Farnham is a bustling, lively town, of about 37,000 people, situated at the western end of Surrey with Hampshire on its northern, eastern and western boundaries. It is an ancient town where the remains of Roman, Saxon and Stone Age habitation have been found. In more recent centuries it became notable as a market town of particular architectural merit, with a 12th century castle on a hill overlooking a tight cluster of shops and houses in the river valley below.
The town centre lies at the bottom of Castle Street and to reach it one must pass fine Georgian houses on both sides of the thoroughfare. At the junction of Castle Street and The Borough, are the Town Hall buildings erected in the 1930s to replace an older house, are mainly the work of Farnham architect Harold Falkner.
The area surrounding Castle Street and The Borough is the oldest part of Farnham and excavations in 1986 revealed evidence of a medieval town ditch. One courtyard, Borelli Yard, with 16th century and older buildings, has been carefully restored to be used for small shops.
This spacious 300-acre park, links Farnham with Hale, once housed the deer herd of the Bishops of Winchester. Later cattle grazed there but today it is a place for sport and open space - one of Farnham's greatest assets and bought by the citizens of Farnham from the Bishop.
The stone keep and walls of the 12th century Norman castles overlook Farnham Park and town. The earliest structures of the keep date back to 1138. Domestic buildings followed in the 13th century and today the castle is still a blend of the fortified and residential.
Visitors can follow a trail around the town centre, which points out places and buildings of interest. Information can be obtained at the Farnham Tourist Information Centre in South Street.
Farnham Maltings is the town's art and community centre and home to many local charities, voluntary organisations and educational groups. Visitors to the Maltings can enjoy professional performing and visual arts events, from contemporary jazz concerts to the Festival of Crafts, or from children's theatre productions to the comedy club or Blues Festival.
The popular Maltings Market, initially run as a fund-raising venture in 1970, has grown over the years into a prestigious event attracting over 150 stalls and thousands of visitors on the first Saturday of each month.
A newcomer to Farnham might wonder where the town ends and the villages begin. To the east is the hospital and close by a Roman bath and villas, which were excavated soon after the end of the Second World War.
The eastern side of the town merges into Hale, which borders Farnham Park and being built on the northern slopes; its residents enjoy sweeping views over Farnham and towards Hindhead.
Merging into Hale is Heath End, Rowhill Nature Reserve makes a natural boundary between Farnham in Surrey and Aldershot in Hampshire. Rowhills is a precious haven of wildlife, trees and shrubs on an ancient site.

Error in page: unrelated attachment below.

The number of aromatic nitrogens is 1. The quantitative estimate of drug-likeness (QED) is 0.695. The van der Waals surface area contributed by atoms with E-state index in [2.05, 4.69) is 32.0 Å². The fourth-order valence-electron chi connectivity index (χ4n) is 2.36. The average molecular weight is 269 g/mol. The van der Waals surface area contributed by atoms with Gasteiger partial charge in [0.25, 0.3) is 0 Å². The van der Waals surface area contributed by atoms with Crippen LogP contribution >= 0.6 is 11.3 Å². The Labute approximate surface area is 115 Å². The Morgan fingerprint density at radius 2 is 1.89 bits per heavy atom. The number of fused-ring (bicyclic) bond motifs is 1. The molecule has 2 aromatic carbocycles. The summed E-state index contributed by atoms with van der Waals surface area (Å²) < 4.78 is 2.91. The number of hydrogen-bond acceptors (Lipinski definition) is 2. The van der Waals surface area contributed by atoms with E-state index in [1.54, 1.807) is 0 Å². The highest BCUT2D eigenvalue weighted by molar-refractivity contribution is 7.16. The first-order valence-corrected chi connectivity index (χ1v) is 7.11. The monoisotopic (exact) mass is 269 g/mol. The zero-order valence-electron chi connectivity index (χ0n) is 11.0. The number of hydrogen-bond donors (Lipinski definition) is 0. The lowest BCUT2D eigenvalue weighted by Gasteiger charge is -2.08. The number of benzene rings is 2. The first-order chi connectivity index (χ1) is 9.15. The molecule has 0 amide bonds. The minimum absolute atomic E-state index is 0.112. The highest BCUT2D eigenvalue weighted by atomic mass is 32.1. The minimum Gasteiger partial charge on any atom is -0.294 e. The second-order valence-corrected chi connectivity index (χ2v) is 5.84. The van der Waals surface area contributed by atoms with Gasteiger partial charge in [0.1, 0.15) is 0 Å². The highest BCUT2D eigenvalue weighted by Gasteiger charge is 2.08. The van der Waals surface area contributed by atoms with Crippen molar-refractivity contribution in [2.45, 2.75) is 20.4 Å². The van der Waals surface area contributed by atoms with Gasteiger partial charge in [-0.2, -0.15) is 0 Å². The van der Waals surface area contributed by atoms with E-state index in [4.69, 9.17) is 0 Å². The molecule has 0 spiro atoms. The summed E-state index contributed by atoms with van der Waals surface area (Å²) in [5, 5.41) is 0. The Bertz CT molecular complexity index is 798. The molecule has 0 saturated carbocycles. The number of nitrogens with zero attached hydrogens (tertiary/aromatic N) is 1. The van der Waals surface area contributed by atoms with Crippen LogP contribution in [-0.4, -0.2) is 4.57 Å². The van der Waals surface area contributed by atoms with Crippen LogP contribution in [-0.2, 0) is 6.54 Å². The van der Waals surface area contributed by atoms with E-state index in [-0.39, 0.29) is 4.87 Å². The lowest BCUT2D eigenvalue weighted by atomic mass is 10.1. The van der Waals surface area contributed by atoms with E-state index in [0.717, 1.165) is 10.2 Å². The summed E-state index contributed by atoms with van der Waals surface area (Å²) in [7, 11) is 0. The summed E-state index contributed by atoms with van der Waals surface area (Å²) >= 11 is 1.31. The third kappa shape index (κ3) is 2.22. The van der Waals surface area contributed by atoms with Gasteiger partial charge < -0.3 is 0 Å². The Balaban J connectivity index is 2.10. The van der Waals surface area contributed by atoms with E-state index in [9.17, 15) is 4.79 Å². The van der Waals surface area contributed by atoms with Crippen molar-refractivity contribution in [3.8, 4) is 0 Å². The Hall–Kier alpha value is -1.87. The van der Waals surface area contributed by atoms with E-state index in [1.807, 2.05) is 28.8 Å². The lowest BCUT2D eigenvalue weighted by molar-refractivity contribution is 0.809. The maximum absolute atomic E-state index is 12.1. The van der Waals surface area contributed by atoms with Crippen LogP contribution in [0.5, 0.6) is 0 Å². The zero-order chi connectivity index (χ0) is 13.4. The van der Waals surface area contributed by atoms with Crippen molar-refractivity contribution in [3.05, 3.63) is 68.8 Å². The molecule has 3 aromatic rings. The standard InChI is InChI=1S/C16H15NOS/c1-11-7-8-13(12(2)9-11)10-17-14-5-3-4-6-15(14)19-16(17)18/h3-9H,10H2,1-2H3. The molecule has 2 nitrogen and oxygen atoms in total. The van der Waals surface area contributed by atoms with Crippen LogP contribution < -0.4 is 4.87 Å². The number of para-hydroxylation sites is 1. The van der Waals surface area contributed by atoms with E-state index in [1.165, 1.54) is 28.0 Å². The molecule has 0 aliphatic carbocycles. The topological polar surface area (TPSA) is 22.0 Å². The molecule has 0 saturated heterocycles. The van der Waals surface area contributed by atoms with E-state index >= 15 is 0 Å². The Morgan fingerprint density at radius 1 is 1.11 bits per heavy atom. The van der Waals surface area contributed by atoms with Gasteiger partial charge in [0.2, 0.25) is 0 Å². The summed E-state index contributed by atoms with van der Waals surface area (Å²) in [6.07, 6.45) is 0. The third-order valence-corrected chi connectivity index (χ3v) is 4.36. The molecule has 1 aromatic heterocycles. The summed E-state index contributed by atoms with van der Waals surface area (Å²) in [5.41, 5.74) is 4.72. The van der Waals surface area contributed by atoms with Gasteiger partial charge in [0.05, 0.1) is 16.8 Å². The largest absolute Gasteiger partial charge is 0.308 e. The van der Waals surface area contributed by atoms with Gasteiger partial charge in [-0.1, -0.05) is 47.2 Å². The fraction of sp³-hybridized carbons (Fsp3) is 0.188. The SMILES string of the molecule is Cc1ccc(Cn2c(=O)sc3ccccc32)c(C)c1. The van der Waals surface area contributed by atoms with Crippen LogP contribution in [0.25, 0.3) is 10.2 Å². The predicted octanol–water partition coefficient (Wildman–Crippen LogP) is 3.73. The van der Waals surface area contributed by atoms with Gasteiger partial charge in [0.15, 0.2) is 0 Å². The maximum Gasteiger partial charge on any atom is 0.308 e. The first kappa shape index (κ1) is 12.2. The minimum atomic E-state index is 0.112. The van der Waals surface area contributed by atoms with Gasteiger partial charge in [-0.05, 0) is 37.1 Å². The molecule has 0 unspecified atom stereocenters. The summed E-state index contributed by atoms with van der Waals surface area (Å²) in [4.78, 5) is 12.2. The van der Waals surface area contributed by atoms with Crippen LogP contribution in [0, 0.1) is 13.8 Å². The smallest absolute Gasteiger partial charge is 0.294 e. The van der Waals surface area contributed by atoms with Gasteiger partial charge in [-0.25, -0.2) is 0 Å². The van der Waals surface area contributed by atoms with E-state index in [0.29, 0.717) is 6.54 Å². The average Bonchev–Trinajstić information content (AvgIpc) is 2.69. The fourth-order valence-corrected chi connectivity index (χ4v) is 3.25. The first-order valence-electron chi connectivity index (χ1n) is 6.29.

Southwards from Heath End is Weybourne, where as a child Dame Vera Lynn, the "Forces' Sweetheart" also stayed with an aunt, every summer until the start of the Second World War and Jessie Matthews, star of stage and screen, also lived in Weybourne Road.
South of Weybourne is Badshot Lea, then Runfold, and across the Farnham-Guildford Road leading to the Hogs Back are the villages of both Seale and Sands.
The remains of the great Cistercian Abbey of Waverley can be visited (though little is still standing of the monastery closed by King Henry VIII). Across the road from the abbey ruins is Moor Park, once the home of Sir William Temple, whose secretary was at one time Jonathan Swift, author is Gulliver's Travels and many other classics.
Moving on from Moor Park one soon reaches Tilford, which possesses one of the most photographed village greens in the country - that of men in white flannels playing cricket and in the background the pub and the bridge over the river. Bordering the green are the remains of a great oak, which William Cobbett described as the finest tree he had seen.
Then there is Churt and the former house of David Lloyd George, who after the rigours of being Prime Minister in the First World War settled here and cultivated the land. Next to Churt is Frensham, famous for two ponds, Great and Little.
Westwards of Frensham lie Dockenfield and Rowledge, both Villages bordering Alice Holt Forest containing many areas open to the public for riding, walking and picnicking.
Wrecclesham, where Johnny Wilkinson, the Rugby player and Graham Thorpe, England Cricketer both started their sporting careers.
On the road from Farnham to Alton is Bentley where Lord and Lady Baden Powell, founders of the Scout and guide movements, lived between the 1st and 2nd World Wars. North is Crondall, a typical Hampshire village, with attractive houses clustered round the old church.
On the south side of the railway, stretching southwards from the centre of Farnham is a large residential area known as The Bourne. It is a village that has developed since the 1900s.
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